Abstract 2479: Site Specific Targeting of Nanoparticle Prednisolone Prevents in-Stent Restenosis In a Rabbit Model of Established Atheroma
Background– TRM-484 (a prednisolone delivered nanoparticle) has been shown to reduce smooth muscle cell (SMC) proliferation and macrophage migration in vitro. In a stent injury model, we tested the ability of TRM-484 to be delivered to injured sites and its capability to reduce neointimal growth.
Methods– Atherosclerotic New Zealand White Rabbits were implanted bare metal stents and randomized to receive intravenous TRM-484 at doses of 1mg/kg (high dose) or 0.32mg/kg (low dose) from the day of stenting three-times a week. Control animals received either empty liposomes (placebo) or saline infusion. Stented arterial segments were harvested at 42 days and processed for histomorphometry and immunohistochemistry. Selected animals received rhodamine-labelled TRM-484 and arterial segments were harvested at 24 hours and 7 days after stenting. Confocal microscopy was used to characterize arterial drug distribution (red channel) in sections stained for SMC’s (HHF, panel A) and macrophages (RAM11, panel B) (green channel).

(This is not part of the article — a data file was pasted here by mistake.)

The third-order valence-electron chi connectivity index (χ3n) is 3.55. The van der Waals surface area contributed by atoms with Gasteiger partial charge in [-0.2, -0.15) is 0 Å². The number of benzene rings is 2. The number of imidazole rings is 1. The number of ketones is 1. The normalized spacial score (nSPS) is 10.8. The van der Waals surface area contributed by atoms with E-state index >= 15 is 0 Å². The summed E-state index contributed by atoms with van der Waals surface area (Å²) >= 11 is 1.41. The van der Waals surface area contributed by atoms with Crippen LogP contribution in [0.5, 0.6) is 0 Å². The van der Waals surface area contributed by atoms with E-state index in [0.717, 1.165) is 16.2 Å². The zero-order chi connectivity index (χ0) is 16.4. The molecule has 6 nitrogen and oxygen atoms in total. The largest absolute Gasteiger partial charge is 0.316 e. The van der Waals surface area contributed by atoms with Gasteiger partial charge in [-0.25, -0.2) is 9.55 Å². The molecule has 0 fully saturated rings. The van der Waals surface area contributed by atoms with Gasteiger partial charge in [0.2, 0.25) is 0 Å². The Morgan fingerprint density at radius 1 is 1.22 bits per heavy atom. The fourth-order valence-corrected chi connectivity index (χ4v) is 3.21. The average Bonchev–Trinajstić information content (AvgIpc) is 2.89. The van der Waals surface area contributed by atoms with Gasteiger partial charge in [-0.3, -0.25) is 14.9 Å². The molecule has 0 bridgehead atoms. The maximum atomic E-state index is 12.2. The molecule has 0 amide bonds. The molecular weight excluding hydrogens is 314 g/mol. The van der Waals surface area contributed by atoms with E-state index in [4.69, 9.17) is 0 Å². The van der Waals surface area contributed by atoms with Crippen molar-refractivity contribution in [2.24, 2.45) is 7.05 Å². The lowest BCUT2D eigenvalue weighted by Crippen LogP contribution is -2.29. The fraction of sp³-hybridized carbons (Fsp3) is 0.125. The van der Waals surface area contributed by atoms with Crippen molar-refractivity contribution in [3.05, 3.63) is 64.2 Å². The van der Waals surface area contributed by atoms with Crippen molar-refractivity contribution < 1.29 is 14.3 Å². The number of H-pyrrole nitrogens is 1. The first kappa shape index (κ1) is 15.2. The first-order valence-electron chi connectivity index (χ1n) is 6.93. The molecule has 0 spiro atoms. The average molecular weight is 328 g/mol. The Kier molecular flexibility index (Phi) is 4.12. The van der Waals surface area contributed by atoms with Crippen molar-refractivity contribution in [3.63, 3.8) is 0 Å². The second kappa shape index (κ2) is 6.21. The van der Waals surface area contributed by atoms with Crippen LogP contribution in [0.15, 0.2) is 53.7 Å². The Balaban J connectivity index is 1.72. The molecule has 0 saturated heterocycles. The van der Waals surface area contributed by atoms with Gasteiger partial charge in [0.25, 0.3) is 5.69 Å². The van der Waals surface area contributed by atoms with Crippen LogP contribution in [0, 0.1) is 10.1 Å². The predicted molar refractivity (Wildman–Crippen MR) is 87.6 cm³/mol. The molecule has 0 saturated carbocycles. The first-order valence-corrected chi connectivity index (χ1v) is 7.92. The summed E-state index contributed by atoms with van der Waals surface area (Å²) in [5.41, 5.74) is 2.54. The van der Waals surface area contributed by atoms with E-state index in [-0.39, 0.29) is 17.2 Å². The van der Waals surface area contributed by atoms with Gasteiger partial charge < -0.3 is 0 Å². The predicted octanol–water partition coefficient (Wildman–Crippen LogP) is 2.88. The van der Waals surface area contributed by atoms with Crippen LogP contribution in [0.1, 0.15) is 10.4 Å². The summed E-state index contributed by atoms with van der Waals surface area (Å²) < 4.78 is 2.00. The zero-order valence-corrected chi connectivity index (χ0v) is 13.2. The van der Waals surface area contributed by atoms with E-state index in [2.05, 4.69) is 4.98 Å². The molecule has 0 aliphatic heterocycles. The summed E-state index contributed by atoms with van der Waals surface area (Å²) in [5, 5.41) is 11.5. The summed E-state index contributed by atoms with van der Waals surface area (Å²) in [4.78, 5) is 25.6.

Results– TRM-484 was exclusively observed at sites of stent strut-induced injury, with absence of drug in contralateral non-stented arteries. High dose TRM-484 resulted in significant reduction of percent stenosis compared to saline and placebo treated rabbits (22.8±4.5 vs. 31.9±9.6 and 30.9±9.4 %, p<0.02).
Conclusion– TRM-484 at doses of 1mg/kg resulted in sustained suppression of in-stent neointimal growth in atherosclerotic rabbits. Site-specific targeting by steroids in injured atherosclerotic areas might be a valuable and cost-effective approach for prevention of in-stent restenosis.